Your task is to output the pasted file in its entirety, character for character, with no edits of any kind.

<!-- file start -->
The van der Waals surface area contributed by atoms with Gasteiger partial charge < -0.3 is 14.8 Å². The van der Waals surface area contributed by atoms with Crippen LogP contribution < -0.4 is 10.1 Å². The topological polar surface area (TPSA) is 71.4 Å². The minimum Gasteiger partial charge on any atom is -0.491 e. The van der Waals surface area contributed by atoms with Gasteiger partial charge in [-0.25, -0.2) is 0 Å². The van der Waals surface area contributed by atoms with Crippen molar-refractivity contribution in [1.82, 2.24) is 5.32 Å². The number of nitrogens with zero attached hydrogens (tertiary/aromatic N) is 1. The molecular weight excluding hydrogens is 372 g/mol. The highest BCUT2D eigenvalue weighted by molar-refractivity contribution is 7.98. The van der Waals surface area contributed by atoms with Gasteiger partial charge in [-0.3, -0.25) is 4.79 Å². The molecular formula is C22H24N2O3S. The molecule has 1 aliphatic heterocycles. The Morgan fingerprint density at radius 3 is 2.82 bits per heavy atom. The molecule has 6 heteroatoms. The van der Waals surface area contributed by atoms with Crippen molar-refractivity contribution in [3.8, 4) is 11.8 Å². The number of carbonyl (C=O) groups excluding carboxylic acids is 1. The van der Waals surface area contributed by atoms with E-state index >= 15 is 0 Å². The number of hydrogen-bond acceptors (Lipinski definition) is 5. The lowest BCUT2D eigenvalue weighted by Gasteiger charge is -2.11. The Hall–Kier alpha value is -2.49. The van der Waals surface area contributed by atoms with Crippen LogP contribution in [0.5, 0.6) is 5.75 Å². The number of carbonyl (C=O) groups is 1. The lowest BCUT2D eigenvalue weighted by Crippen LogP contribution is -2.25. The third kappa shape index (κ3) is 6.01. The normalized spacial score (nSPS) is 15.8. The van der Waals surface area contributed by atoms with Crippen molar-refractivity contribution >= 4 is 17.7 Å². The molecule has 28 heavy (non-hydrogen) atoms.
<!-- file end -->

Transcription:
The van der Waals surface area contributed by atoms with Gasteiger partial charge < -0.3 is 14.8 Å². The van der Waals surface area contributed by atoms with Crippen LogP contribution < -0.4 is 10.1 Å². The topological polar surface area (TPSA) is 71.4 Å². The minimum Gasteiger partial charge on any atom is -0.491 e. The van der Waals surface area contributed by atoms with Gasteiger partial charge in [-0.25, -0.2) is 0 Å². The van der Waals surface area contributed by atoms with Crippen molar-refractivity contribution in [1.82, 2.24) is 5.32 Å². The number of nitrogens with zero attached hydrogens (tertiary/aromatic N) is 1. The molecular weight excluding hydrogens is 372 g/mol. The highest BCUT2D eigenvalue weighted by molar-refractivity contribution is 7.98. The van der Waals surface area contributed by atoms with Gasteiger partial charge in [-0.3, -0.25) is 4.79 Å². The molecular formula is C22H24N2O3S. The molecule has 1 aliphatic heterocycles. The Morgan fingerprint density at radius 3 is 2.82 bits per heavy atom. The molecule has 6 heteroatoms. The van der Waals surface area contributed by atoms with Crippen molar-refractivity contribution in [3.8, 4) is 11.8 Å². The number of carbonyl (C=O) groups excluding carboxylic acids is 1. The van der Waals surface area contributed by atoms with E-state index >= 15 is 0 Å². The number of hydrogen-bond acceptors (Lipinski definition) is 5. The lowest BCUT2D eigenvalue weighted by Gasteiger charge is -2.11. The Hall–Kier alpha value is -2.49. The van der Waals surface area contributed by atoms with Crippen LogP contribution in [0.5, 0.6) is 5.75 Å². The number of carbonyl (C=O) groups is 1. The lowest BCUT2D eigenvalue weighted by Crippen LogP contribution is -2.25. The third kappa shape index (κ3) is 6.01. The normalized spacial score (nSPS) is 15.8. The van der Waals surface area contributed by atoms with Crippen molar-refractivity contribution >= 4 is 17.7 Å². The molecule has 28 heavy (non-hydrogen) atoms.